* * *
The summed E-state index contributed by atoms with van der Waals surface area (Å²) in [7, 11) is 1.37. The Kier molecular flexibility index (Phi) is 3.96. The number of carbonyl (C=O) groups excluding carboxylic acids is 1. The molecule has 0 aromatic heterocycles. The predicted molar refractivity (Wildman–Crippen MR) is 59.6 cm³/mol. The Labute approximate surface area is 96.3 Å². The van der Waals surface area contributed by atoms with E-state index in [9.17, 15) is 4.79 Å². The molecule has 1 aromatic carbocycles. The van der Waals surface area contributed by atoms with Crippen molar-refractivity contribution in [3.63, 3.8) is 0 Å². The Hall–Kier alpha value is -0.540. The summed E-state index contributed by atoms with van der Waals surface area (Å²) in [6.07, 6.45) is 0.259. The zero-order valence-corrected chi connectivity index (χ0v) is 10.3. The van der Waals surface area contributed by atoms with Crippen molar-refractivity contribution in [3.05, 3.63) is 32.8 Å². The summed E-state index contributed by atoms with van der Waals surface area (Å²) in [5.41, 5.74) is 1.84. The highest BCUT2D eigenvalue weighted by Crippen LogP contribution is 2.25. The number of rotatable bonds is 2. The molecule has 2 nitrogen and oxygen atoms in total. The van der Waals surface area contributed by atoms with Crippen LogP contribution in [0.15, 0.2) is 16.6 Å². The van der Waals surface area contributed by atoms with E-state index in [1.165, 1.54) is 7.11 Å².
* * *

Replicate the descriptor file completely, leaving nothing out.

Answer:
The summed E-state index contributed by atoms with van der Waals surface area (Å²) in [7, 11) is 1.37. The Kier molecular flexibility index (Phi) is 3.96. The number of carbonyl (C=O) groups excluding carboxylic acids is 1. The molecule has 0 aromatic heterocycles. The predicted molar refractivity (Wildman–Crippen MR) is 59.6 cm³/mol. The Labute approximate surface area is 96.3 Å². The van der Waals surface area contributed by atoms with E-state index in [9.17, 15) is 4.79 Å². The molecule has 1 aromatic carbocycles. The van der Waals surface area contributed by atoms with Crippen molar-refractivity contribution in [3.63, 3.8) is 0 Å². The Hall–Kier alpha value is -0.540. The summed E-state index contributed by atoms with van der Waals surface area (Å²) in [6.07, 6.45) is 0.259. The zero-order valence-corrected chi connectivity index (χ0v) is 10.3. The van der Waals surface area contributed by atoms with Crippen molar-refractivity contribution in [3.05, 3.63) is 32.8 Å². The summed E-state index contributed by atoms with van der Waals surface area (Å²) in [5.41, 5.74) is 1.84. The highest BCUT2D eigenvalue weighted by Crippen LogP contribution is 2.25. The number of rotatable bonds is 2. The molecule has 2 nitrogen and oxygen atoms in total. The van der Waals surface area contributed by atoms with Crippen LogP contribution in [0.15, 0.2) is 16.6 Å². The van der Waals surface area contributed by atoms with E-state index in [1.165, 1.54) is 7.11 Å².